2011 NFL Season Week 3: Green Bay Packers vs Chicago Bears Preview: Chicago Can Hardly Bear It!
Yes, it’s the first Bear Week for the 2011 season. The chance to once again rub salt in the wounds of Bears fans whilst polishing the Lombardi Trophy at the same time. Life could not be any better if you are a Cheesehead.
That said, let’s stop picking on the infidels and focus on the game between the Green Bay Packers and Chicago Bears this Sunday at poorly renovated Soldier Field.
The Packers enter this game 2-0 after surviving a much tougher than expected battle with the Carolina Panthers in Charlotte. The win was costly however as Pro Bowl safety Nick Collins was lost for the season (and perhaps longer) with a neck injury. Running back James Starks continued to make his case to be the Packers featured back and despite the loss of Collins, the defense once again held tough when it counted and cornerback Charles Woodson intercepted two of rookie quarterback Cam Newton’s passes.
The Bears face their archrivals with a record of 1-1 after being beaten down by the New Orleans Saints 30-13. Bears quarterback Jay Cutler once again was thrown around like a rag doll after being sacked five times behind a very leaky offensive line. The Bears are also suffering a bought of injuries with tackler Gabe Carimi and wide receiver Earl Bennett missing practice time while receiver Roy Williams and safety Chris Harris had limited participation this week.
Breaking down Da Bears
On offense, you have to start with their beleaguered field general.
Cutler has taken a merciless beating since January, both on and off the field. After exiting the NFC Championship with a knee injury, many current and former players brought Cutler’s toughness into question and those questions lingered all through the lockout and into the preseason. On the field, Cutler once again is falling prey to far too many sacks behind a wounded yet still poor offensive line. The loss of Olin Kreutz in free agency to the Saints apparently did more damage to the team than originally thought.
On the bright side, running back Matt Forte is one of the best backs in the NFC and will provide the Packers defense a huge challenge. Not only is he a strong runner, but Forte has proven to be lethal in the passing game particularly on screen routes. Stopping Forte will be crucial to the Packers keeping the Bears out of the end zone on Sunday.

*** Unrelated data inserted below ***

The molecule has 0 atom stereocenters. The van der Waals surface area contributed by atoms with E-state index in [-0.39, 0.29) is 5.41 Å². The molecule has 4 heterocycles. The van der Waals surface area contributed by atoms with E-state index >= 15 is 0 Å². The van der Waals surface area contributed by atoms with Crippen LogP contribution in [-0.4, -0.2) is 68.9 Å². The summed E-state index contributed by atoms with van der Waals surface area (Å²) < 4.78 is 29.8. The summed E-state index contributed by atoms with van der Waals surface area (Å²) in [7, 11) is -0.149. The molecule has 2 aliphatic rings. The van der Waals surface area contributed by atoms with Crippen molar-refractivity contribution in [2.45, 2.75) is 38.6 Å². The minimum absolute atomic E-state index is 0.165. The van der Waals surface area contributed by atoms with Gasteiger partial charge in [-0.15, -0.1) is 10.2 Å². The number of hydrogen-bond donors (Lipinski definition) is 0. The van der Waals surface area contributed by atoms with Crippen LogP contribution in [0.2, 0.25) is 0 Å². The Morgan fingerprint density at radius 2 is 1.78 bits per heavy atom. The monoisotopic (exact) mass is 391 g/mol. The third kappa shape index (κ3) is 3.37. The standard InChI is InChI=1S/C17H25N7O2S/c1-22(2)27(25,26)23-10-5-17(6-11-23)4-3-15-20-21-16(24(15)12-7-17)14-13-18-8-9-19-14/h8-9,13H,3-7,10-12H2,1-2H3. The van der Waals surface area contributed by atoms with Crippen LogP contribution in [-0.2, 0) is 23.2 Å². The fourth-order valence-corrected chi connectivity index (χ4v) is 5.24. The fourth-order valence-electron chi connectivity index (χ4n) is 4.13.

Cutler’s wide receivers are decent. Offseason acquisition Roy Williams has good athletic ability but has struggled in the mental part of the game as evidenced by his infamous amount of drops. Devin Hester is deadly whenever he has the ball in his hands and Johnny Knox remains one of the most underrated receivers in the NFC. When Cutler has time to set up, this passing attack can hurt people.
On defense, the Bears remain strong as has been their trademark for decades. On the defensive line, Julius Peppers is the star of the show. His freakish athletic skills make him a danger to any quarterback and he will put the Packers offensive line to the test early and often.
Behind Peppers and the defensive line is linebacking group led by veteran Brian Urlacher. With the recent tragic news of the passing of his mother, Urlacher will be playing with a heavy heart for the remainder of the season and for a man already regarded as one of the best linebackers in NFL history, this is bad news for the rest of the league. Joining Urlacher is the oft-disgruntled Lance Briggs and Nick Roach.
With Harris potentially out for Sunday, a big burden will fall on Charles Tillman’s shoulders on Sunday. Given the amount of weapons the Packers offense possesses, a very thin Bears secondary does not have the talent to cover everyone and Tillman cannot be in multiple places on the field at the same time. If Harris can’t go, Craig Steltz will get the start at free safety. Major Wright is the other safety and Tim Jennings is the other cornerback opposite Tillman.